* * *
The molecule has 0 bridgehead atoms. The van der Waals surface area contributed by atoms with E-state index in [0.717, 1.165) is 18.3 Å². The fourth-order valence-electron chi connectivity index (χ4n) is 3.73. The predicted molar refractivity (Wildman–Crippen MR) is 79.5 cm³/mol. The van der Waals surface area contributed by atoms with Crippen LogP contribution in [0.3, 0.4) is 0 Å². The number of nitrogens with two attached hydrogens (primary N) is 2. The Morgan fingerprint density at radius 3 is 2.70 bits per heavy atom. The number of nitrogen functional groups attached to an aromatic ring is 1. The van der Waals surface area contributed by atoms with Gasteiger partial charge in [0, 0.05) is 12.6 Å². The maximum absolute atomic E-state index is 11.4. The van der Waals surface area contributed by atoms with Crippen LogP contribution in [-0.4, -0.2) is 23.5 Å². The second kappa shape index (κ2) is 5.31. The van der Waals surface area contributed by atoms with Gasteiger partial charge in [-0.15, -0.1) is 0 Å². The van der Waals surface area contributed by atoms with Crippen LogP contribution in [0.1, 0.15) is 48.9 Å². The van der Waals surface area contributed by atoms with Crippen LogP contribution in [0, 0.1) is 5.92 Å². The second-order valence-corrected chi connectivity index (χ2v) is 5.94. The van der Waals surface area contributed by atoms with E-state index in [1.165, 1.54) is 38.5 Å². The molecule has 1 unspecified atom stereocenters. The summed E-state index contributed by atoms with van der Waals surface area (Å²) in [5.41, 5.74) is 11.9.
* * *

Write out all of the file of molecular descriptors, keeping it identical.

The molecule has 0 bridgehead atoms. The van der Waals surface area contributed by atoms with E-state index in [0.717, 1.165) is 18.3 Å². The fourth-order valence-electron chi connectivity index (χ4n) is 3.73. The predicted molar refractivity (Wildman–Crippen MR) is 79.5 cm³/mol. The van der Waals surface area contributed by atoms with Crippen LogP contribution in [0.3, 0.4) is 0 Å². The number of nitrogens with two attached hydrogens (primary N) is 2. The Morgan fingerprint density at radius 3 is 2.70 bits per heavy atom. The number of nitrogen functional groups attached to an aromatic ring is 1. The van der Waals surface area contributed by atoms with Gasteiger partial charge in [0, 0.05) is 12.6 Å². The maximum absolute atomic E-state index is 11.4. The van der Waals surface area contributed by atoms with Crippen LogP contribution in [-0.4, -0.2) is 23.5 Å². The second kappa shape index (κ2) is 5.31. The van der Waals surface area contributed by atoms with Gasteiger partial charge in [-0.15, -0.1) is 0 Å². The van der Waals surface area contributed by atoms with Crippen LogP contribution in [0.1, 0.15) is 48.9 Å². The van der Waals surface area contributed by atoms with Crippen LogP contribution in [0, 0.1) is 5.92 Å². The second-order valence-corrected chi connectivity index (χ2v) is 5.94. The van der Waals surface area contributed by atoms with E-state index in [1.165, 1.54) is 38.5 Å². The molecule has 1 unspecified atom stereocenters. The summed E-state index contributed by atoms with van der Waals surface area (Å²) in [5.41, 5.74) is 11.9.